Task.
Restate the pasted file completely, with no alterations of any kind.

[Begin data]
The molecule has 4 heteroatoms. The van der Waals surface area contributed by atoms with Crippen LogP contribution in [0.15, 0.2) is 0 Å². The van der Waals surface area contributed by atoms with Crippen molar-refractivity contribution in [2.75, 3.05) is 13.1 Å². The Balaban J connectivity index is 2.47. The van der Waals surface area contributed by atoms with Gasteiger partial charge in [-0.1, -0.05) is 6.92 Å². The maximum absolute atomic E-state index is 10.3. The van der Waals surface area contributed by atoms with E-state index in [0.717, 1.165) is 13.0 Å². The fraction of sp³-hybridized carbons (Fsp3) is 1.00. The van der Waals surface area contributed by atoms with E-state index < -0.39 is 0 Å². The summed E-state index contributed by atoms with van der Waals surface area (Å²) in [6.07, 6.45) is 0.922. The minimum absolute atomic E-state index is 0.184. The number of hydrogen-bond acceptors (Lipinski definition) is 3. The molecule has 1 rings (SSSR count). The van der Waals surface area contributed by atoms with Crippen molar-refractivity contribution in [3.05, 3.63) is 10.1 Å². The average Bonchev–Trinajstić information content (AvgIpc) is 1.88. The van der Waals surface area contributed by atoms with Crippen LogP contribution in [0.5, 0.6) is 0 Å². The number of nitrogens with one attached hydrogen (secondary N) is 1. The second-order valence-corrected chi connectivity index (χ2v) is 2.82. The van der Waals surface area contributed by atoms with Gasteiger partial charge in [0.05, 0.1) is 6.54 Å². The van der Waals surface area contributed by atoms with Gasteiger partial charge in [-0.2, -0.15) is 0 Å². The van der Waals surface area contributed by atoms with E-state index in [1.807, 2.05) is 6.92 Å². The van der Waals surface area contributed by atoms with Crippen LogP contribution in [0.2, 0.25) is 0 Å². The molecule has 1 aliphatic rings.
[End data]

The molecule has 4 heteroatoms. The van der Waals surface area contributed by atoms with Crippen LogP contribution in [0.15, 0.2) is 0 Å². The van der Waals surface area contributed by atoms with Crippen molar-refractivity contribution in [2.75, 3.05) is 13.1 Å². The Balaban J connectivity index is 2.47. The van der Waals surface area contributed by atoms with Gasteiger partial charge in [-0.1, -0.05) is 6.92 Å². The maximum absolute atomic E-state index is 10.3. The van der Waals surface area contributed by atoms with E-state index in [0.717, 1.165) is 13.0 Å². The fraction of sp³-hybridized carbons (Fsp3) is 1.00. The van der Waals surface area contributed by atoms with E-state index < -0.39 is 0 Å². The summed E-state index contributed by atoms with van der Waals surface area (Å²) in [6.07, 6.45) is 0.922. The minimum absolute atomic E-state index is 0.184. The number of hydrogen-bond acceptors (Lipinski definition) is 3. The molecule has 1 rings (SSSR count). The van der Waals surface area contributed by atoms with Crippen molar-refractivity contribution in [3.05, 3.63) is 10.1 Å². The average Bonchev–Trinajstić information content (AvgIpc) is 1.88. The van der Waals surface area contributed by atoms with Crippen LogP contribution in [0.5, 0.6) is 0 Å². The number of nitrogens with one attached hydrogen (secondary N) is 1. The second-order valence-corrected chi connectivity index (χ2v) is 2.82. The van der Waals surface area contributed by atoms with Gasteiger partial charge in [0.05, 0.1) is 6.54 Å². The van der Waals surface area contributed by atoms with Gasteiger partial charge in [-0.2, -0.15) is 0 Å². The van der Waals surface area contributed by atoms with E-state index in [1.807, 2.05) is 6.92 Å². The van der Waals surface area contributed by atoms with Crippen LogP contribution in [0.2, 0.25) is 0 Å². The molecule has 1 aliphatic rings.